Implementing recursion (Was Re: Char node-type)

Subject: Implementing recursion (Was Re: Char node-type)
From: Dimitre Novatchev <dnovatchev@xxxxxxxxx>
Date: Thu, 23 Nov 2000 20:21:19 -0800 (PST)
Will it not be simpler just to use SAXON -- it recognises tail
recursion and implements it using iteration -- therefore no stack
overflow will occur.

A month ago I performed a test how SAXON and MSXML 3 (Sep.) perform
highly recursive transformations. 

MSXML performed OK at recursion depth of 1000, but was somewhat slow.
It crashed at recursion depth of 2000.

Saxon 5.4 performed fast and reliably. It took 6 sec. (on a local
computer -- 350MHz, 64MB RAM) for processing the example with recursion
depth of 2000.

In my opinion there must be some requirements in the standard
specifications about the minimum expected robustness and reliability of
an XSLT processor. A good and necessary requirement of this type is
that an XSLT processor should not crash in typical recursive

Unless there's such guarantee it would be extremely difficult (if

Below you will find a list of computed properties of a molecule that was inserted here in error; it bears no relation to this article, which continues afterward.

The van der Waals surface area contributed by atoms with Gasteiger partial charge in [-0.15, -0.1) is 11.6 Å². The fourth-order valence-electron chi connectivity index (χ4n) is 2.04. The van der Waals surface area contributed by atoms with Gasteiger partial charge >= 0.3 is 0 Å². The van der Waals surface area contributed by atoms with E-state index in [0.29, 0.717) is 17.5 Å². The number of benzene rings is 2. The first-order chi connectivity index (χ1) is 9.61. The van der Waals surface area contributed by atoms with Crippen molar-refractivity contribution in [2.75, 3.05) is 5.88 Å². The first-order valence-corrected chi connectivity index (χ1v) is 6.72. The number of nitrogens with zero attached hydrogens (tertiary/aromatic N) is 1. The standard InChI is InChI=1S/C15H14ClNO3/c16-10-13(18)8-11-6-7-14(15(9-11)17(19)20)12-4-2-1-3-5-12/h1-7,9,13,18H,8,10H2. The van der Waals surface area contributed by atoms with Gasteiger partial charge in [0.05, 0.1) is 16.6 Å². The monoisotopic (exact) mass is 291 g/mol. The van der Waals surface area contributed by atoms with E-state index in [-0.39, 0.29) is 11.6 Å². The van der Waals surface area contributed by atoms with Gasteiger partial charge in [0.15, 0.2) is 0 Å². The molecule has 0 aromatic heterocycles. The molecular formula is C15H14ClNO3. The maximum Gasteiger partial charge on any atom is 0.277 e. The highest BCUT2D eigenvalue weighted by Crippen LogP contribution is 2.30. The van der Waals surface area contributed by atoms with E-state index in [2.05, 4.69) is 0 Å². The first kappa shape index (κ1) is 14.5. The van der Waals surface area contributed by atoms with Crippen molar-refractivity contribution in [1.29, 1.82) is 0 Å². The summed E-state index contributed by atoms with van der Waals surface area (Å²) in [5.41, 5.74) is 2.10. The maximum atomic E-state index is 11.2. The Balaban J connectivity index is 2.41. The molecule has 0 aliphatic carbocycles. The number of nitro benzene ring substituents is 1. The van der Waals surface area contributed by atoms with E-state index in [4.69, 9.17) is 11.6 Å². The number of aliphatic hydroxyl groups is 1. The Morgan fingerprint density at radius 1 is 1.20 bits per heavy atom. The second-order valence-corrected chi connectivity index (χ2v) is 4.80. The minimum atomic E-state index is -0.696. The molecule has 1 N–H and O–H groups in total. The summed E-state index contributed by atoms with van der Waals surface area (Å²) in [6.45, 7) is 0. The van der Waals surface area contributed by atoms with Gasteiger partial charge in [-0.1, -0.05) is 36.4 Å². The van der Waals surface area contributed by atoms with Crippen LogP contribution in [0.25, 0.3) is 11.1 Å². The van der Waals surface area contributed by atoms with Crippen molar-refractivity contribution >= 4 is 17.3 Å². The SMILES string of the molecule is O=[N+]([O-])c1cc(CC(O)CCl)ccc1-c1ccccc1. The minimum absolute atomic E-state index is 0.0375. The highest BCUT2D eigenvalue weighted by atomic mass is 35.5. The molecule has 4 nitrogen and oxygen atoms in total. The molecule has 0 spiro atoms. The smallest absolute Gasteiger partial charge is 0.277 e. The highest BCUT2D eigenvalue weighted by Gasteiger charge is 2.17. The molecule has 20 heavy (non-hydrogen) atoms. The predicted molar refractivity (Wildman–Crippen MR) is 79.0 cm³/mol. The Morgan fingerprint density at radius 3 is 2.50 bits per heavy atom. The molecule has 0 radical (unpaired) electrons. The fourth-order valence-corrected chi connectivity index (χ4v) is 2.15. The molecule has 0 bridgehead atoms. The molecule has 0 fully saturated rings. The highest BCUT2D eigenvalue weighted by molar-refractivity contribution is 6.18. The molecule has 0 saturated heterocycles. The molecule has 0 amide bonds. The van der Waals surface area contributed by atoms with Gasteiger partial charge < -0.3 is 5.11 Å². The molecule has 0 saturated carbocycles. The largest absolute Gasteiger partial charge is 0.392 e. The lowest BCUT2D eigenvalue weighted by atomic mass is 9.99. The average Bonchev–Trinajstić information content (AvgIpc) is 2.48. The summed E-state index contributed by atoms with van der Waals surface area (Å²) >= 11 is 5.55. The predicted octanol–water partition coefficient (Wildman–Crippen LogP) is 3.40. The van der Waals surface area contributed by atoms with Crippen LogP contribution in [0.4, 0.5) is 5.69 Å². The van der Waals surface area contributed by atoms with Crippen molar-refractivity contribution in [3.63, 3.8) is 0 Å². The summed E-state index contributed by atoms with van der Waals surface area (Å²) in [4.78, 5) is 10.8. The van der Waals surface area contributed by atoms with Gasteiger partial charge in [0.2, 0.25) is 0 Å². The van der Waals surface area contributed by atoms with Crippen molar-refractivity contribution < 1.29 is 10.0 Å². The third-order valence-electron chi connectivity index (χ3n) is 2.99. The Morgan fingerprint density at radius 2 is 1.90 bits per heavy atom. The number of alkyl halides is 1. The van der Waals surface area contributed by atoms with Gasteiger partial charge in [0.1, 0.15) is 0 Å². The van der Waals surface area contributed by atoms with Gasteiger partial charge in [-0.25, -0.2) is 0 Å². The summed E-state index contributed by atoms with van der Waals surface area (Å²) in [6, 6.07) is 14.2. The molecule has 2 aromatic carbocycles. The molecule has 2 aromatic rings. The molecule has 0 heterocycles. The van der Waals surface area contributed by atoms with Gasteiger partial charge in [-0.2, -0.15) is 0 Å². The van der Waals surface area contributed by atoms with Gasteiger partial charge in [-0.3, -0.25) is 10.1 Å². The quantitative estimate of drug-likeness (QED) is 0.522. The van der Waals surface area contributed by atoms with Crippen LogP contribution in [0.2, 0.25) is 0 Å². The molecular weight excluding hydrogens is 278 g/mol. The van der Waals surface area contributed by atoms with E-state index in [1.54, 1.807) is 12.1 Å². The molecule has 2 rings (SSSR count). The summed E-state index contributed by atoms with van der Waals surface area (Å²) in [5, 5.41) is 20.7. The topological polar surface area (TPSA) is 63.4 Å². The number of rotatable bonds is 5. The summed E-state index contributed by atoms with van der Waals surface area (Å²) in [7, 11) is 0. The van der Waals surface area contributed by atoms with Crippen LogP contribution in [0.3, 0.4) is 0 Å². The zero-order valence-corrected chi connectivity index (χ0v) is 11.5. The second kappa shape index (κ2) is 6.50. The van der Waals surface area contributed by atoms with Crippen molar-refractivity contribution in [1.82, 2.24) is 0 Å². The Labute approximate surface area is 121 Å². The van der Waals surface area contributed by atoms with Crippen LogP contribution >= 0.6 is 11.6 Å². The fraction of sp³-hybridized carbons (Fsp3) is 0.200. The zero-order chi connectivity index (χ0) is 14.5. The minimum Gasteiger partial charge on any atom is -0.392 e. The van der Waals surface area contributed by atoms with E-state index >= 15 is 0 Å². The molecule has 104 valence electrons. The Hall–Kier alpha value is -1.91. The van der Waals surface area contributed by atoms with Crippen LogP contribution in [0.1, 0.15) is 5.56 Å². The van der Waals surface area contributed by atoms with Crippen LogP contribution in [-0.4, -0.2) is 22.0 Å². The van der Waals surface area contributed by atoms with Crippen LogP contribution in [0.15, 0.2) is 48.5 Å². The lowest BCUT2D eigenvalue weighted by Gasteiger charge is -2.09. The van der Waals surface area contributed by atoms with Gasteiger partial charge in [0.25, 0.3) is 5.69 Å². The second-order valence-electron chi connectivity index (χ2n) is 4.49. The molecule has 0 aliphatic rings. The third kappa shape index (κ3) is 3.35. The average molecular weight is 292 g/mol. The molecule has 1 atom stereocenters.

possible at all) to commit to using XSLT in "industrial-scale

Dimitre Novatchev.

Richard Light wrote:

In message <002501c05565$e5804320$7e0aa8c0@xxxxxxx>, Dave Hartnoll
<Dave_Hartnoll@xxxxxxx> writes
>I have an idea that will alleviate your depth of recursion problem,
but as
>I'm a relative newcomer to XSL, so I'm not fluent enough to express
>idea in XSL itself yet.
>The idea is that your character processing template should first check
>length of it's string. When it's exactly 1 then process the character
as you
>do now. Otherwise, call yourself recursively, once for the 1st half of
>string, then again for the 2nd half.

That's a thought.  What I have actually done for now is to split the
string on word boundaries (i.e. spaces), which reduces the load on the
stack too.  The problem with a 'binary chop' technique is that one
we need to do is to combine 'character-plus-Unicode-combining-
character(s)' sequences into an image representing the single combined
character.  The chop could split them, unless it looked about for
before deciding exactly where to split the string.


Richard Light
SGML/XML and Museum Information Consultancy

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